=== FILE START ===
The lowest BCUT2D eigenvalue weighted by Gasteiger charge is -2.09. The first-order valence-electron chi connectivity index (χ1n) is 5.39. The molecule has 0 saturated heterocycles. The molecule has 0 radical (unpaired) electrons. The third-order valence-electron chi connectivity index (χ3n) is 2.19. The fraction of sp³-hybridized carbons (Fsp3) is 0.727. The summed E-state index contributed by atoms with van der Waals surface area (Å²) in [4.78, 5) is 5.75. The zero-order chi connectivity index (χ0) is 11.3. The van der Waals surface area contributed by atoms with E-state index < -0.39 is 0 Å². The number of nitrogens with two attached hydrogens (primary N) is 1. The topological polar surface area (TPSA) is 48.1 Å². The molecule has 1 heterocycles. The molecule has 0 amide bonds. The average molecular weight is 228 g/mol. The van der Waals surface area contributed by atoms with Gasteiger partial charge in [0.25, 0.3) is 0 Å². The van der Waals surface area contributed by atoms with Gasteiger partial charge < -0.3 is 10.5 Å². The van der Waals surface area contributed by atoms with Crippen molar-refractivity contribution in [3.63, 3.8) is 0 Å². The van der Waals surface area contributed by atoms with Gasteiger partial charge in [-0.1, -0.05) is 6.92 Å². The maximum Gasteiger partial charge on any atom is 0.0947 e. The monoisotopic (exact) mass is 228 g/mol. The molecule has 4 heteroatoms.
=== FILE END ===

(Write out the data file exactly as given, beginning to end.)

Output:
The lowest BCUT2D eigenvalue weighted by Gasteiger charge is -2.09. The first-order valence-electron chi connectivity index (χ1n) is 5.39. The molecule has 0 saturated heterocycles. The molecule has 0 radical (unpaired) electrons. The third-order valence-electron chi connectivity index (χ3n) is 2.19. The fraction of sp³-hybridized carbons (Fsp3) is 0.727. The summed E-state index contributed by atoms with van der Waals surface area (Å²) in [4.78, 5) is 5.75. The zero-order chi connectivity index (χ0) is 11.3. The van der Waals surface area contributed by atoms with E-state index < -0.39 is 0 Å². The number of nitrogens with two attached hydrogens (primary N) is 1. The topological polar surface area (TPSA) is 48.1 Å². The molecule has 1 heterocycles. The molecule has 0 amide bonds. The average molecular weight is 228 g/mol. The van der Waals surface area contributed by atoms with Gasteiger partial charge in [0.25, 0.3) is 0 Å². The van der Waals surface area contributed by atoms with Gasteiger partial charge < -0.3 is 10.5 Å². The van der Waals surface area contributed by atoms with Crippen molar-refractivity contribution in [3.63, 3.8) is 0 Å². The van der Waals surface area contributed by atoms with Gasteiger partial charge in [-0.1, -0.05) is 6.92 Å². The maximum Gasteiger partial charge on any atom is 0.0947 e. The monoisotopic (exact) mass is 228 g/mol. The molecule has 4 heteroatoms.